My best piece of advice to other ECRs is to take your head out of your research field, try to step back from what you are doing, attend conferences, read articles, and have discussions about your PhD with your colleagues and friends. The solutions you are looking for may not be so far away.
During my spare time, I play rugby. It allows me to clear my mind after a busy day. We can see a certain link between rugby and ecology. In rugby, the scrum consists of eight players packing together and trying to gain ground, with each player in the scrum having a specific function contributing to its overall progress—the success of the scrum cannot be attributed to one individual player alone. It is when you look at it as a whole and see the connections between the players that you understand why it is so stable and progresses so well. I think that in science, this is also often the case—by only looking through one prism, it is difficult to understand biological phenomena. It is only by stepping back and considering each component and its relative contribution that we can understand the overall function of something.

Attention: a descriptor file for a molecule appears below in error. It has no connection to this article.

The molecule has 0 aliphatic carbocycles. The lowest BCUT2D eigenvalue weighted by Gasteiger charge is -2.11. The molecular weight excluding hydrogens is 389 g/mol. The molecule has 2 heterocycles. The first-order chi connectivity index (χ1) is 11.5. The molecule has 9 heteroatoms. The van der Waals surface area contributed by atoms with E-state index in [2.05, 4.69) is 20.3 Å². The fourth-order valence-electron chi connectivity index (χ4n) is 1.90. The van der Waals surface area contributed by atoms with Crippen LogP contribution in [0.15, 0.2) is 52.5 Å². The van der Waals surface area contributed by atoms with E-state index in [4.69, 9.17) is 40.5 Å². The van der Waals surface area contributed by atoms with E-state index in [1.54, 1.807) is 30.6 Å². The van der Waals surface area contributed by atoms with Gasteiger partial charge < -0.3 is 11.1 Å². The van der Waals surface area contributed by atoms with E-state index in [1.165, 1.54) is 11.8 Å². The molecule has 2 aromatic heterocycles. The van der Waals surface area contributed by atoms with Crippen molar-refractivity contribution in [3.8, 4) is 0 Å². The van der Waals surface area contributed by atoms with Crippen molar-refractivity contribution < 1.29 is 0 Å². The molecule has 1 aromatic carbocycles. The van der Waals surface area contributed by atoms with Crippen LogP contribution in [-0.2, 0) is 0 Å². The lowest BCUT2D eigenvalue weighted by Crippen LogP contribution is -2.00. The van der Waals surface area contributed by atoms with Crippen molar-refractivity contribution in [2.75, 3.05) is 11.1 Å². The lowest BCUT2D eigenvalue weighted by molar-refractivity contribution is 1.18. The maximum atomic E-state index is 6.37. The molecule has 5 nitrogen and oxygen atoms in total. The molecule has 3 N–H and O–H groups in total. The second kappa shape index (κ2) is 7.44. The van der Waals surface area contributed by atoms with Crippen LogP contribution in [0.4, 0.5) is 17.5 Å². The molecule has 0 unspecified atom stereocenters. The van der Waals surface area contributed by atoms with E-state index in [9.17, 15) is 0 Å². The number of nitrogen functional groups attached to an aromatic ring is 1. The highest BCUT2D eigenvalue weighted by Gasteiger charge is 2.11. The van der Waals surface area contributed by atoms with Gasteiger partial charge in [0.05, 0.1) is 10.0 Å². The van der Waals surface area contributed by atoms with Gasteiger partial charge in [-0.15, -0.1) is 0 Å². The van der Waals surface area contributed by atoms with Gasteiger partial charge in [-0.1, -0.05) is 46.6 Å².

Enjoyed the blogpost? Read the research here!